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"Death Sentence for Murderer of a Jew. The Reich guarantees protection of law for all residents. Terrible crime in a train punished." Under these headlines, this report appeared in December 1937 in numerous German newspapers.
A jury court in Stettin, the paper informed readers, had sentenced Josef Reinhardt to death for killing a Jewish businessman named Abraham and his non-Jewish wife. One accomplice was sentenced to life imprisonment, and a second to six years imprisonment. The newspaper report continued: "That the victim was a Jew made no difference in passing sentence, the presiding Judge stressed. The Third Reich is a state of law, in which Jews enjoy the protection of law every bit as much as other residents. Murder is still murder, and will be punished most severely in each case."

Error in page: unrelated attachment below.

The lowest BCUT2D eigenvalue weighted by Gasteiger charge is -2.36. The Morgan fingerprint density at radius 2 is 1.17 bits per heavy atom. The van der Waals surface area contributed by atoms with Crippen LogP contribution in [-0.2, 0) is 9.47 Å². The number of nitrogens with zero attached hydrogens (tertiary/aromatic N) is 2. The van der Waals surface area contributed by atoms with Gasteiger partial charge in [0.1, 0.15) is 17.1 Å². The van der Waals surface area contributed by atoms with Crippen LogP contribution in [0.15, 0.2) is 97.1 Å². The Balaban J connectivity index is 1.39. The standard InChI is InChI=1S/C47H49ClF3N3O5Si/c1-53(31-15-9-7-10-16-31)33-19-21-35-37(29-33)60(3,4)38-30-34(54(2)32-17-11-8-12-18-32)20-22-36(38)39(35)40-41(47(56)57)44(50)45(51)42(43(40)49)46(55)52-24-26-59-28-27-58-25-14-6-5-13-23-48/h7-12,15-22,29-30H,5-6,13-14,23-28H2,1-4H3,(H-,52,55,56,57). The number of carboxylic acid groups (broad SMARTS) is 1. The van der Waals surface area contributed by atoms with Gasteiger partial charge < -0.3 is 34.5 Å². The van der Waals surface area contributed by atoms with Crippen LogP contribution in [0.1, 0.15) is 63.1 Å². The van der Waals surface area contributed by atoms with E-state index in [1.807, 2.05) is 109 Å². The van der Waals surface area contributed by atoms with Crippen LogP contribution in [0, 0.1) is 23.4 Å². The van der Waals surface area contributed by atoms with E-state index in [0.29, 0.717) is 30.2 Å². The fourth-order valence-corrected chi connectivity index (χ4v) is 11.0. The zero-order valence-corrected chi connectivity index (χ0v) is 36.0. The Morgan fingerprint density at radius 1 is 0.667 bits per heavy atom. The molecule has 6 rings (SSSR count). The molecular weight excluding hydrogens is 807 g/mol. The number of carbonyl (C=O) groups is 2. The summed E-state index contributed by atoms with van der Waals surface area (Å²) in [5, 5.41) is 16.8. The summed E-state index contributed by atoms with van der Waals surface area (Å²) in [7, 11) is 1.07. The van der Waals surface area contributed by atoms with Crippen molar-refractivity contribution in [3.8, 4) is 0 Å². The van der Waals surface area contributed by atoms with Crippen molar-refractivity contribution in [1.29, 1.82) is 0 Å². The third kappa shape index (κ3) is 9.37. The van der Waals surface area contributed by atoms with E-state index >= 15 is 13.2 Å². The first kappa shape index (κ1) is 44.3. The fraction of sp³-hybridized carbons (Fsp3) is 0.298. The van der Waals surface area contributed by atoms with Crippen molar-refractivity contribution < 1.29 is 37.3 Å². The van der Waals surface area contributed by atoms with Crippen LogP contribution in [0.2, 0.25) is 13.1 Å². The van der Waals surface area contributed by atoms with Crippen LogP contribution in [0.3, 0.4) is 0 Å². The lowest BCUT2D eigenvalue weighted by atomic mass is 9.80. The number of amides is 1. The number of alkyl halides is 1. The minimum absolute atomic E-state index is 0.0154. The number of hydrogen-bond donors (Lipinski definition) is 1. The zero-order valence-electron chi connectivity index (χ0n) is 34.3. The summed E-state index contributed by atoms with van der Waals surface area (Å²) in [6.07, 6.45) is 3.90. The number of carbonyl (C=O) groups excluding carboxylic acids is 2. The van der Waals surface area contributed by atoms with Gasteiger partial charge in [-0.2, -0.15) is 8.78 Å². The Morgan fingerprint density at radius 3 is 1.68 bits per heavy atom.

Murder remained a crime during the war years. Paragraph 211 of the revised German penal code (published in October 1943), defined murder without any qualification about the victim's race, religion or nationality, and designated capital punishment for the crime. German military regulations were even more strict. The updated, 1943 code spelled out severe punishment for the soldier who carried out orders in violation of the law. "The subordinate... is punishable as a participant... when he knows that the superior's order would have the aim of leading to a military or other crime or violation." (New York Review, Oct. 7, 1993, pp. 51-52.)
During the Nuremberg trial of 1945-1946, evidence was presented to show that German soldiers who had murdered civilians, including Jews, were severely punished. (IMT "blue series," Vol. 42, pp. 23s.-:.242.)
Additional information about this document
|Title:||Murder of Jews a Crime in the Third Reich|
|Sources:||The Journal of Historical Review, vol. 15, no. 1 (January/February 1995), p. 32|
|First posted on CODOH:||Dec. 14, 2012, 6 p.m.|